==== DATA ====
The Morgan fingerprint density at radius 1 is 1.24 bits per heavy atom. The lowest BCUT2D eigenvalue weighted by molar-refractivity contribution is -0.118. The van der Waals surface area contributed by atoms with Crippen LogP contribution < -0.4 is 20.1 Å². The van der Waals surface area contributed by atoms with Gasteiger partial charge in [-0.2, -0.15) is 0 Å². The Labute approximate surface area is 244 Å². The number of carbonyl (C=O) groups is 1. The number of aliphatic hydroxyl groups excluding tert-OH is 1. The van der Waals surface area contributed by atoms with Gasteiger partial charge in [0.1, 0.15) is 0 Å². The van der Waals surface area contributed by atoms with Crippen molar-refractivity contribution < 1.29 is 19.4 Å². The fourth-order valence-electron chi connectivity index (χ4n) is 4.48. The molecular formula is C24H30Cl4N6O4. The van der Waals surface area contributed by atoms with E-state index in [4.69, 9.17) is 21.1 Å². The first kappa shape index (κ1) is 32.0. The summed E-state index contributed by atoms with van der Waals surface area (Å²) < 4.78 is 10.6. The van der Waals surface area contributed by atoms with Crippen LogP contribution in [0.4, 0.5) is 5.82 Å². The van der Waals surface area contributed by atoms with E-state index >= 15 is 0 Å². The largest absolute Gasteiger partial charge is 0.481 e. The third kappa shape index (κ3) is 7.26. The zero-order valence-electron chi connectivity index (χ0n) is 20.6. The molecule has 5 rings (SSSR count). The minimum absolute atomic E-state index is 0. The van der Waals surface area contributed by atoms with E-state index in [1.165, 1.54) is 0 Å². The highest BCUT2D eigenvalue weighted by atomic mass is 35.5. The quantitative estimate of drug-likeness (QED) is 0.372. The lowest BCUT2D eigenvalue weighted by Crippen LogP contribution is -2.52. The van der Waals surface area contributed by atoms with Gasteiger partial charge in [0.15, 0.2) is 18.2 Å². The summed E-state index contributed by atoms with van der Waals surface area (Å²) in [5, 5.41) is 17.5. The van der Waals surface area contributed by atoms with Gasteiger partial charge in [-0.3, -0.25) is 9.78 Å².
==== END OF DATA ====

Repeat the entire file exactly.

The Morgan fingerprint density at radius 1 is 1.24 bits per heavy atom. The lowest BCUT2D eigenvalue weighted by molar-refractivity contribution is -0.118. The van der Waals surface area contributed by atoms with Crippen LogP contribution < -0.4 is 20.1 Å². The van der Waals surface area contributed by atoms with Gasteiger partial charge in [-0.2, -0.15) is 0 Å². The Labute approximate surface area is 244 Å². The number of carbonyl (C=O) groups is 1. The number of aliphatic hydroxyl groups excluding tert-OH is 1. The van der Waals surface area contributed by atoms with Gasteiger partial charge in [0.1, 0.15) is 0 Å². The van der Waals surface area contributed by atoms with Crippen molar-refractivity contribution < 1.29 is 19.4 Å². The fourth-order valence-electron chi connectivity index (χ4n) is 4.48. The molecular formula is C24H30Cl4N6O4. The van der Waals surface area contributed by atoms with E-state index in [4.69, 9.17) is 21.1 Å². The first kappa shape index (κ1) is 32.0. The summed E-state index contributed by atoms with van der Waals surface area (Å²) < 4.78 is 10.6. The van der Waals surface area contributed by atoms with Crippen LogP contribution in [0.4, 0.5) is 5.82 Å². The van der Waals surface area contributed by atoms with E-state index >= 15 is 0 Å². The largest absolute Gasteiger partial charge is 0.481 e. The third kappa shape index (κ3) is 7.26. The zero-order valence-electron chi connectivity index (χ0n) is 20.6. The molecule has 5 rings (SSSR count). The minimum absolute atomic E-state index is 0. The van der Waals surface area contributed by atoms with E-state index in [1.165, 1.54) is 0 Å². The highest BCUT2D eigenvalue weighted by atomic mass is 35.5. The quantitative estimate of drug-likeness (QED) is 0.372. The lowest BCUT2D eigenvalue weighted by Crippen LogP contribution is -2.52. The van der Waals surface area contributed by atoms with Gasteiger partial charge in [0.15, 0.2) is 18.2 Å². The summed E-state index contributed by atoms with van der Waals surface area (Å²) in [5, 5.41) is 17.5. The van der Waals surface area contributed by atoms with Gasteiger partial charge in [-0.3, -0.25) is 9.78 Å².